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How Tía Lola Came to (Visit) Stay

Author: Julia Álvarezhow-tia-lola-came-to-visit-stay

My rating: 2.5 of 5

After his parents’ divorce, Miguel, his mom, and his bratty little sister Juanita move to Vermont to start a new life. Of course, Miguel misses his friends in New York, his baseball team, and his artist father who is always teaching him the names of colors. But soon, it seems, he’ll have more to worry about in Vermont. Mami’s Tía Lola is coming all the way from the Dominican Republic to stay with them for a while and help out. Tía Lola is embarrassing–she’s colorful and loud and talks to everyone, but she only speaks Spanish! But maybe she’s not all bad. . . .

Well, I must admit, How Tía Lola Came to Visit Stay was a surprise for me. I really expected to love it. I probably ought to have loved it. It’s a solid middle-grade story with all the right stuff–helping kids deal with divorce, sports, family, cultural diversity, the works. Plus it gives a good look into Dominican culture, and it helps introduce kids to lots of Spanish words. Plus it teaches about giving people a chance and looking for unexpected ways to handle problems. But the truth is that this book just fell kind of flat for me. A large part of it is that the entire story is written in present tense, which has always been challenging for me to adjust to in a book. I love the premise of playing with tenses and persons in writing, but when it comes down to it, present tense is just awkward in large quantities. Also, for all the colorful details Álvarez put into the characters, they never felt like solid, real people; I could never really see them or connect to them. So, although I think I would like to give Álvarez’s writing another try in a different book, I didn’t love How Tía Lola Came to Visit Stay like I expected and wanted to.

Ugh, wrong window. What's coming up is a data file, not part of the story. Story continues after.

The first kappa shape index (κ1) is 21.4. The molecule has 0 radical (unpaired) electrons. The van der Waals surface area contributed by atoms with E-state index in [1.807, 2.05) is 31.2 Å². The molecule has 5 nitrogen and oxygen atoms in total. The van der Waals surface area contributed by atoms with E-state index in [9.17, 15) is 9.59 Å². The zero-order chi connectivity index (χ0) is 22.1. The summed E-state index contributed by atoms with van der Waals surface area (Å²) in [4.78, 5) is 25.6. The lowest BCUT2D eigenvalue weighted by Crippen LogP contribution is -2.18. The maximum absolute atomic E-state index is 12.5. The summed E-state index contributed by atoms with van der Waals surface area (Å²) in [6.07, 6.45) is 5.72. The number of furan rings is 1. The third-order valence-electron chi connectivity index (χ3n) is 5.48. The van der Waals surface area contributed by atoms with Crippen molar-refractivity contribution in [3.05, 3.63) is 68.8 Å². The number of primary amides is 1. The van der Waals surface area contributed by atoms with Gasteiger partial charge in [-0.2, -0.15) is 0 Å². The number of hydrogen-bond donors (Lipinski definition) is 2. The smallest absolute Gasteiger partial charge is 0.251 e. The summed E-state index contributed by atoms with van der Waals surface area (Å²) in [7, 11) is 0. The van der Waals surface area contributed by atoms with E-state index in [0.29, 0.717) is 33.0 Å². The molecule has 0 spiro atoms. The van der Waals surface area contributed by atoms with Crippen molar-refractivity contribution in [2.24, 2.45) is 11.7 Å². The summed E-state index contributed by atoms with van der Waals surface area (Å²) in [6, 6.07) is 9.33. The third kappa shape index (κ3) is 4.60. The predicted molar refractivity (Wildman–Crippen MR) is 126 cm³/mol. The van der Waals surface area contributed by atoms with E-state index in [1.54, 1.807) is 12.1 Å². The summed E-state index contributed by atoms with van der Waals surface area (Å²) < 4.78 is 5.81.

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Tender Morsels

Author: Margo Lanagantender morsels

My rating: 3.5 of 5

WARNING: Mature Audience/Contains rape & incest

Ever since her mother’s death, Liga has lived in abuse and isolation, first from her father and later from the young men in her village. In a moment of desperation, Liga decides to end her own life and that of her baby daughter–only to have a most mysterious being interfere and offer her another way out: an exchange of her life in the real world for a safe life in her own personal “heaven.” And so, for many years, Liga and her two daughters live safely in peace . . . but the real world won’t be kept out forever, nor will strong-willed girls be kept in.